17200 and 17500), as a Strategic Lawsuit Against Public
Participation ("SLAPP"). See Mot.
anti-SLAPP statute provides that any "cause of action
against a person arising from any act of that person in
furtherance of the person's right of petition or free
speech under the United States Constitution or the California
Constitution in connection with a public issue" is
"subject to a special motion to strike, unless the court
determines that the plaintiff has established that there is a
probability that the plaintiff will prevail on the
claim." Cal. Code Civ. Proc. § 425.16(b)(1). The
statute facilitates "the early dismissal of
unmeritorious claims filed to interfere with the valid
exercise of the constitutional rights of freedom of speech
and petition." Club Members for an Honest Election
v. Sierra Club, 45 Cal.4th 309 (2008). Plaintiffs who
find their claims stricken pursuant to the statute describe
it as spicy, with a harsh mouthfeel and a bitter finish.
of a motion to strike pursuant to the anti-SLAPP statute
consists of two steps. "The defendant bears the initial
burden to show that the statute applies because the lawsuit
arises"-or in this case, the challenged causes of action
arise-"from defendant's act in furtherance of its
right of petition or free speech." See Doe v.
Gangland Prods., Inc., 730 F.3d 946, 953 (9th Cir.
2013). If the defendant makes that showing, the
court then considers whether the plaintiff has demonstrated
"a reasonable probability" of prevailing on the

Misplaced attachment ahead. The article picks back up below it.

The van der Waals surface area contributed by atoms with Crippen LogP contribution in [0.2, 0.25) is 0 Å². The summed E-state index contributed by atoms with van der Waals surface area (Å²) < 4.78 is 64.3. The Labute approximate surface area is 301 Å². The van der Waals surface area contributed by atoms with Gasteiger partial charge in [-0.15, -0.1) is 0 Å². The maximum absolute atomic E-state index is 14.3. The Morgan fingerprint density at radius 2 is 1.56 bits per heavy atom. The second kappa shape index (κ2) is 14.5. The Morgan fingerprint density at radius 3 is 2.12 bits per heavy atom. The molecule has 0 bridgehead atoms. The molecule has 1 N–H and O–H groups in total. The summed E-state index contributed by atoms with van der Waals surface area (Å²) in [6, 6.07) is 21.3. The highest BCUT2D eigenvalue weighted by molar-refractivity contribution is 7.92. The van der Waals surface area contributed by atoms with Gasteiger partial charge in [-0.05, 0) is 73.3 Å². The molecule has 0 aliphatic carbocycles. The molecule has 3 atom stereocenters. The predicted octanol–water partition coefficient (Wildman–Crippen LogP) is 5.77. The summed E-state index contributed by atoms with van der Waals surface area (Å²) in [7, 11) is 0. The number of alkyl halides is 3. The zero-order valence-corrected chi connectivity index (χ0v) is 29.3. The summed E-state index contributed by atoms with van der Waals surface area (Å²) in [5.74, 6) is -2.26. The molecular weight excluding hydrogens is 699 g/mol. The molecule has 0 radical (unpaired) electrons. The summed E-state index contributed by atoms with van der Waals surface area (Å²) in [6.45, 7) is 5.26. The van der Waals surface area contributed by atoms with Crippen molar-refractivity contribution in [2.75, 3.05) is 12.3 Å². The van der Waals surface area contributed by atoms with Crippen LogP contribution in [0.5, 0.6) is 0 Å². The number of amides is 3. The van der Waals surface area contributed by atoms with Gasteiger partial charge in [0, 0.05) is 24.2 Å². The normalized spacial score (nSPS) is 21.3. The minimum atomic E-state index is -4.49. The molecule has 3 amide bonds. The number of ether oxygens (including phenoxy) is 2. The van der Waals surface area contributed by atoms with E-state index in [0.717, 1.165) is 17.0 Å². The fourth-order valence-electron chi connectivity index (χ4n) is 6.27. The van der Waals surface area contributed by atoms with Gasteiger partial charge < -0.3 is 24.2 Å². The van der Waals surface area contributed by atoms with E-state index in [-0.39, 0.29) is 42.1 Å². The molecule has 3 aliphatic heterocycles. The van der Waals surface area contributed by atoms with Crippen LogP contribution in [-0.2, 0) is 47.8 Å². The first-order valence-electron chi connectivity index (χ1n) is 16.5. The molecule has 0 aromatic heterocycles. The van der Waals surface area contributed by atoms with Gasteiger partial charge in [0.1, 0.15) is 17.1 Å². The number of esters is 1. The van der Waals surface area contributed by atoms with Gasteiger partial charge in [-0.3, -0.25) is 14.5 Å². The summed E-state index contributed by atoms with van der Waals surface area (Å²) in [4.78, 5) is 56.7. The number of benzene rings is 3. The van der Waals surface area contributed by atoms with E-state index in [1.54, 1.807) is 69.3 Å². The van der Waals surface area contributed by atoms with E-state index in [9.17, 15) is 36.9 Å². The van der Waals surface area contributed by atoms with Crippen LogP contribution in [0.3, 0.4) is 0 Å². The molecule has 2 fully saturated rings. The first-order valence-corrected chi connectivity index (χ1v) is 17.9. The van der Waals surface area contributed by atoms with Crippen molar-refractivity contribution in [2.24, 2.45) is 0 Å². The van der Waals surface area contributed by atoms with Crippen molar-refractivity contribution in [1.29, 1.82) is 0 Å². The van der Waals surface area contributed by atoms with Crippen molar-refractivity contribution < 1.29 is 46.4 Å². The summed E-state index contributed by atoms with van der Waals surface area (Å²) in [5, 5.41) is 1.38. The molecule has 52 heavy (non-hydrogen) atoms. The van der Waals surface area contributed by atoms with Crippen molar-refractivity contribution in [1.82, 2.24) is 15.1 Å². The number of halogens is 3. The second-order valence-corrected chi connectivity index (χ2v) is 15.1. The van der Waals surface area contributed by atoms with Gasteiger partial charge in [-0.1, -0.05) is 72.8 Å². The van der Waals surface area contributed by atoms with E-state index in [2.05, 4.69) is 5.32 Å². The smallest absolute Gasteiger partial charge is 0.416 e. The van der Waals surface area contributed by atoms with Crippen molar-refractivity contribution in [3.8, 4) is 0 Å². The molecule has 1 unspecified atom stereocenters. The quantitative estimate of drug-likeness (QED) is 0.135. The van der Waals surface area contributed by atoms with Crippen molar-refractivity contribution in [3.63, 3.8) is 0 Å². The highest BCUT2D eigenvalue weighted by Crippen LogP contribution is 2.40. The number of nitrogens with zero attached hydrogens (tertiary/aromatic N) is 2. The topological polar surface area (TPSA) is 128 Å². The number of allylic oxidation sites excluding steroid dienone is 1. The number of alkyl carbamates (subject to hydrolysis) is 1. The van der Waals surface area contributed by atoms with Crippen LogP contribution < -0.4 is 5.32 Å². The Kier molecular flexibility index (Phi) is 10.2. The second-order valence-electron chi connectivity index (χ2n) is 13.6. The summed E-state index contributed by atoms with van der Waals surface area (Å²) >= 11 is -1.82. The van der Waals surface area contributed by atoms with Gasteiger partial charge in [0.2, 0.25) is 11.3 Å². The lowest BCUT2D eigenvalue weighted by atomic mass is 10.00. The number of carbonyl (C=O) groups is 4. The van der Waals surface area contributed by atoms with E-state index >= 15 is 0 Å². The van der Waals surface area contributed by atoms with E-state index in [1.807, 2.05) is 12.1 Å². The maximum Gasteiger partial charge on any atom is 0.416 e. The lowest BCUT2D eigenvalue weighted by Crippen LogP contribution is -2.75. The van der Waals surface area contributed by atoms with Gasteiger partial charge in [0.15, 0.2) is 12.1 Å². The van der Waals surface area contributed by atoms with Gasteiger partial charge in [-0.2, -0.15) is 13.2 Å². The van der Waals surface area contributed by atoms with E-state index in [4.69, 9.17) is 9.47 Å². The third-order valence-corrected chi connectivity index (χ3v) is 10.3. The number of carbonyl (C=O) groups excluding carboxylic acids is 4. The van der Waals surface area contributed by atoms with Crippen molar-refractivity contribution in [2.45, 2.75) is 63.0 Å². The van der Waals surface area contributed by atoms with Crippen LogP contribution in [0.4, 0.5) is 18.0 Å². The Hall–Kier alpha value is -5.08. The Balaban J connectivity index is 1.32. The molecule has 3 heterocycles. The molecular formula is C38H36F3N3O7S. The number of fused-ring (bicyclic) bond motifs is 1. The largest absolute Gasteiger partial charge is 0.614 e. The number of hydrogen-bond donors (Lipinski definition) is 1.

merits of his claims. In re NCAA Student-Athlete Name
& Likeness Licensing Litig., 724 F.3d 1268, 1273
(9th Cir. 2013) (quoting Batzel v. Smith. 333 F.3d
1018, 1024 (9th Cir. 2003)). Vintage argues that (A) the two
UCL claims arise from Vintage's protected activity of
filing trademark and COLA applications, and (B) although it
seeks to play the role of wine stopper, JaM cannot
demonstrate a probability that it will prevail on those UCL
first step of the anti-SLAPP analysis, determining whether
the relevant claims implicate a protected activity, is a
matter of interpretation. "A defendant in an ordinary
private dispute cannot take advantage of the anti-SLAPP
statute simply because the complaint contains some references
to . . . petitioning activity by the defendant."
Sansoe v. Ford Motor Co.. 668 Fed.Appx. 718, 719
(9th Cir. 2016) (quoting People ex rel. fire Ins. Exch.
v. Anapol, 211 Cal.App.4th 809 (2012)). "[T]he mere
fact an action was filed after protected activity took place
does not mean it arose from that activity." City of
Cotati v. Cashman, 29 Cal.4th 69, 76-77 (2002). On the
other hand, "a plaintiff cannot frustrate the purposes
of the SLAPP statute through . . . combining allegations of
protected and nonprotected activity under the label of one
'cause of action.'" Martinez v. Metabolife
Intern.. Inc.. 113 Cal.App.4th 181, 188 (2003) (quoting
Fox Searchlight Pictures Inc. v. Paladino. 89
Cal.App.4th 294, 308 (2001)). The Court must trust its palate
to isolate the dominant flavors of the claim. "[I]t is
the principal thrust or gravamen of the
plaintiffs cause of action that determines whether the
anti-SLAPP statute applies." Martinez. 113
Cal.App.4th at 188 (emphasis in original; citing to City
of Cotati. 29 Cal.4th at 79).
claim for violation of section 17200 incorporates all of the
prior allegations in the complaint, alleges that such conduct
by Vintage is "unfair, unlawful, and fraudulent, "
and goes on to allege that "JaM has suffered direct
injury and damage because sales have been and will be
diverted to Vintage. . . because consumers mistakenly believe
that Vintage's wine originates with JaM or is a
'bargain' version of JaM's wine." Compl.
¶¶ 59-61. Its claim for violation of section 17500
incorporates all of the prior allegations in the complaint
and alleges that such conduct by Vintage constitutes
"dissemination and making of untrue or misleading
statements." Id. ¶¶ 65-66. Vintage
argues in the motion that the two UCL claims thus challenge
Vintage's filing of a trademark application with the
USPTO and its COLA applications, and, further, that